A couple weeks ago, when I wrote about my decision to DNS a race, my thoughts were geared towards the end of becoming a better runner. I don’t like to do things half-assed; I want to pursue excellence in the areas of my life that mean the most to me.
But why does it matter for a solidly middle-of-the-packer like myself to focus on excelling in a sport? I’ll never toe the starting line of an Olympics race. I may never win a race.
But that doesn’t stop me from using my gifts, whatever they may be, and pursuing my personal best, excellence for myself, in the sport of running. So today, I want to think out loud a little bit about running and the pursuit of excellence.
Be who you are and be that well, to quote Francis de Sales. We have gifts, potential, talents, passions, whatever you want to call them, because we are meant to use them.
Thousands of people throughout the world surely desire to run, yet are unable to run. Perhaps they lost their legs in battle, perhaps a disease paralyzed them, perhaps the social conditions of their homeland making running literally a threat to their livelihood. So for those of us who can run and enjoy it – to not strive to work towards our potential is a squander of a gift.
While being a runner should only be one aspect of many of your identity, if you enjoy running, you should strive for excellence in it. Likewise, your pursuit of excellence in running should complement your pursuit of excellence in the other areas of your life: becoming a better runner should complement your journey to becoming a better person.
According to the philosopher Thomas Aquinas, the virtue of excellence is related to the virtue of fortitude (bravery). And when you consider this, it makes sense. How often do you hold yourself back because you’re afraid of failure, discomfort, or commitment to a goal? Fear prevents us from striving for excellence in our sport.
Excellence in running has very little to do with the time on the clock; for if a 2:xx marathon were the measure of excellence, then very few of us could achieve it. But excellence is a virtue, not a finish time.
This does not mean beating up your body with overtraining or pushing yourself to the point of injury again and again. This does not mean that you must make every race a PR. I would argue that such mentality actually goes against the virtue of excellence as a runner, because it’s quite difficult to be an excellent runner when you’ve run your body into the ground.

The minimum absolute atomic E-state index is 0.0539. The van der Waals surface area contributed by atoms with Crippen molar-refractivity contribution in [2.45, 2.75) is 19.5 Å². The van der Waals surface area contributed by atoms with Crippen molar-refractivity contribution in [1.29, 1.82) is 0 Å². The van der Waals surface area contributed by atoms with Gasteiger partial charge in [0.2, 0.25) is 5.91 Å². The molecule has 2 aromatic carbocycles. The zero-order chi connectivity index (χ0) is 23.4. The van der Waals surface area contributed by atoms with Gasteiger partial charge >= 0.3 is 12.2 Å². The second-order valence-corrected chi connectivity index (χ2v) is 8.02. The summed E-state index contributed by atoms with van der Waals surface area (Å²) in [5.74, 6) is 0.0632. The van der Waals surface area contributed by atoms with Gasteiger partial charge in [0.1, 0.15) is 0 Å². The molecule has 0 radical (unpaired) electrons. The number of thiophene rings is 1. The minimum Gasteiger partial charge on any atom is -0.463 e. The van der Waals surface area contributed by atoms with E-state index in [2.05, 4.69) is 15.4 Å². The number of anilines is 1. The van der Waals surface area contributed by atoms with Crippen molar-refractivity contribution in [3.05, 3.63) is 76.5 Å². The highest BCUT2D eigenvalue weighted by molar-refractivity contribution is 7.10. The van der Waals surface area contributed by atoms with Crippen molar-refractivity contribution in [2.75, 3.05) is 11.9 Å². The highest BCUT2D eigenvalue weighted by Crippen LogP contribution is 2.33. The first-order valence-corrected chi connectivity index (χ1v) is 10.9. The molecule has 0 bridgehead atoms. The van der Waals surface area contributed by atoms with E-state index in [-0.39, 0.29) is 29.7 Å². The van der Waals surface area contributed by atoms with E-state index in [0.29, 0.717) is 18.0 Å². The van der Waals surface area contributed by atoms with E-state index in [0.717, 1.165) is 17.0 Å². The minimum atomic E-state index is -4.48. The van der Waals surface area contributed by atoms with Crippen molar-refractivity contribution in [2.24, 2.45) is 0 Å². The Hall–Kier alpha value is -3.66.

This does not mean you focus obsessively on running, at the cost of your health, family, and livelihood. Like all virtues, excellence is found in the happy medium, in doing what is appropriate for your circumstances.
A 45-minute 5K runner and a 15-minute 5K runner both can pursue excellence since excellence is in relation to their abilities and circumstances. Their training may be different, their finish times may be different, but what matters is the dedication, hard work, commitment, and love of the run.
Striving for excellence inspires others to strive for excellence in their lives. Whether you’re watching elite runners, friends setting PRs, or the back of the pack runners giving it their all over a 6 or 7 hour marathon, you always feel inspired seeing the accomplishments of others.
Striving for excellence reflects our innate dignity as human beings. We were created with bodies that are capable for movement. Our very physiology lends itself towards athleticism: our hearts, lungs, muscles, bones, and even our blood responds to the stress of hard physical activity through becoming stronger and better.
Striving for excellence is not “doing it for the Insta” or to beat someone on Strava. Striving for excellence is not giving up when you have a bad race or chasing after every “next best thing” in training. Striving for excellence is individual and does not fall into the snare of the comparison trap. Striving for excellence is also not a single-minded focus that neglects all other aspects of life for one goal (because is that really truly excellence?).
Striving for excellence embraces suffering. A mark of an excellent runner is the ability to handle discomfort and endure through bad miles. We call ourselves endurance athletes, and to endure quite literally means to suffer and persevere through that suffering. It comes from the Latin word indurare, which means “to harden.”
Strive for excellence in your running because you are capable, because you have a gift, because you have the desire, because you find joy in the miles. You are always more than just a runner, but there is something good in striving to be the best runner you personally can be.
And, as with everything, this doesn’t just apply to running – the pursuit of excellence, doing something well because you can, can be done in any area of life: parenthood, marriage, career, writing, hiking, any good thing.
What motivates you in your running?
In which areas of your life are you currently pursuing excellence?